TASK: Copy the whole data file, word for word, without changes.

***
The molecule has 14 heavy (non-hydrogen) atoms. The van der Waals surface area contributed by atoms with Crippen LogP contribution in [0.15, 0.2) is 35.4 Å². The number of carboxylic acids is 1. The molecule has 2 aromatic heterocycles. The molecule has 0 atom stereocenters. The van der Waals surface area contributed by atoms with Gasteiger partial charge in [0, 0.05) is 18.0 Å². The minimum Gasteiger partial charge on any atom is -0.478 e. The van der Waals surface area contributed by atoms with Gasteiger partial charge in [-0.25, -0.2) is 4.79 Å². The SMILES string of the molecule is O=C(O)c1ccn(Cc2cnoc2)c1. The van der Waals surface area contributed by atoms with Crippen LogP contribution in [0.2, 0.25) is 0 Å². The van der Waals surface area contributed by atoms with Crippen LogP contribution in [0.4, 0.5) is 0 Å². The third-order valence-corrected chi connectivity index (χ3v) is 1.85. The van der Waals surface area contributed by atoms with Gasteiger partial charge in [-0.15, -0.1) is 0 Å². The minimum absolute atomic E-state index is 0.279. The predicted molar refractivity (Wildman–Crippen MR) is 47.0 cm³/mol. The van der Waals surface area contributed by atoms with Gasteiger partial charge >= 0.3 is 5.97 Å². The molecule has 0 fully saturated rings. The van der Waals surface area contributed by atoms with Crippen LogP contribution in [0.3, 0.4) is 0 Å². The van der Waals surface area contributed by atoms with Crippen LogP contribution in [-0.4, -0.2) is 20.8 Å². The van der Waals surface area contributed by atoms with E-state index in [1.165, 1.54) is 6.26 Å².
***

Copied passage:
The molecule has 14 heavy (non-hydrogen) atoms. The van der Waals surface area contributed by atoms with Crippen LogP contribution in [0.15, 0.2) is 35.4 Å². The number of carboxylic acids is 1. The molecule has 2 aromatic heterocycles. The molecule has 0 atom stereocenters. The van der Waals surface area contributed by atoms with Gasteiger partial charge in [0, 0.05) is 18.0 Å². The minimum Gasteiger partial charge on any atom is -0.478 e. The van der Waals surface area contributed by atoms with Gasteiger partial charge in [-0.25, -0.2) is 4.79 Å². The SMILES string of the molecule is O=C(O)c1ccn(Cc2cnoc2)c1. The van der Waals surface area contributed by atoms with Crippen LogP contribution in [0.2, 0.25) is 0 Å². The van der Waals surface area contributed by atoms with Crippen LogP contribution in [0.4, 0.5) is 0 Å². The third-order valence-corrected chi connectivity index (χ3v) is 1.85. The van der Waals surface area contributed by atoms with Gasteiger partial charge in [-0.15, -0.1) is 0 Å². The minimum absolute atomic E-state index is 0.279. The predicted molar refractivity (Wildman–Crippen MR) is 47.0 cm³/mol. The van der Waals surface area contributed by atoms with Gasteiger partial charge >= 0.3 is 5.97 Å². The molecule has 0 fully saturated rings. The van der Waals surface area contributed by atoms with Crippen LogP contribution in [0.3, 0.4) is 0 Å². The van der Waals surface area contributed by atoms with Crippen LogP contribution in [-0.4, -0.2) is 20.8 Å². The van der Waals surface area contributed by atoms with E-state index in [1.165, 1.54) is 6.26 Å².